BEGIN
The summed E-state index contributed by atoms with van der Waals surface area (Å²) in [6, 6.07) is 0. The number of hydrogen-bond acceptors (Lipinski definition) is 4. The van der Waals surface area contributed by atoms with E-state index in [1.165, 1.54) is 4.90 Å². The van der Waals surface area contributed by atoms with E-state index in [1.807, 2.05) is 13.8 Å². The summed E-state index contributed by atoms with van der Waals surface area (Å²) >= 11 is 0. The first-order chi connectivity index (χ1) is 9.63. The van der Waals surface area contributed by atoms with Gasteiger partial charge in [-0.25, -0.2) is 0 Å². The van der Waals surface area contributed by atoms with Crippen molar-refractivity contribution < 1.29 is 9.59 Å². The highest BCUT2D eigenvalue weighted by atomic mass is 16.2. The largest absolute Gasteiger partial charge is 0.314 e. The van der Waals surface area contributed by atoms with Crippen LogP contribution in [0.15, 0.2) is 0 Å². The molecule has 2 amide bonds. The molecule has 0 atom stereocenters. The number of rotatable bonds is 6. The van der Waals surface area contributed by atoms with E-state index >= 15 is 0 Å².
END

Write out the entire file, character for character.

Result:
The summed E-state index contributed by atoms with van der Waals surface area (Å²) in [6, 6.07) is 0. The number of hydrogen-bond acceptors (Lipinski definition) is 4. The van der Waals surface area contributed by atoms with E-state index in [1.165, 1.54) is 4.90 Å². The van der Waals surface area contributed by atoms with E-state index in [1.807, 2.05) is 13.8 Å². The summed E-state index contributed by atoms with van der Waals surface area (Å²) >= 11 is 0. The first-order chi connectivity index (χ1) is 9.63. The van der Waals surface area contributed by atoms with Gasteiger partial charge in [-0.25, -0.2) is 0 Å². The van der Waals surface area contributed by atoms with Crippen molar-refractivity contribution < 1.29 is 9.59 Å². The highest BCUT2D eigenvalue weighted by atomic mass is 16.2. The largest absolute Gasteiger partial charge is 0.314 e. The van der Waals surface area contributed by atoms with Crippen LogP contribution in [0.15, 0.2) is 0 Å². The molecule has 2 amide bonds. The molecule has 0 atom stereocenters. The number of rotatable bonds is 6. The van der Waals surface area contributed by atoms with E-state index >= 15 is 0 Å².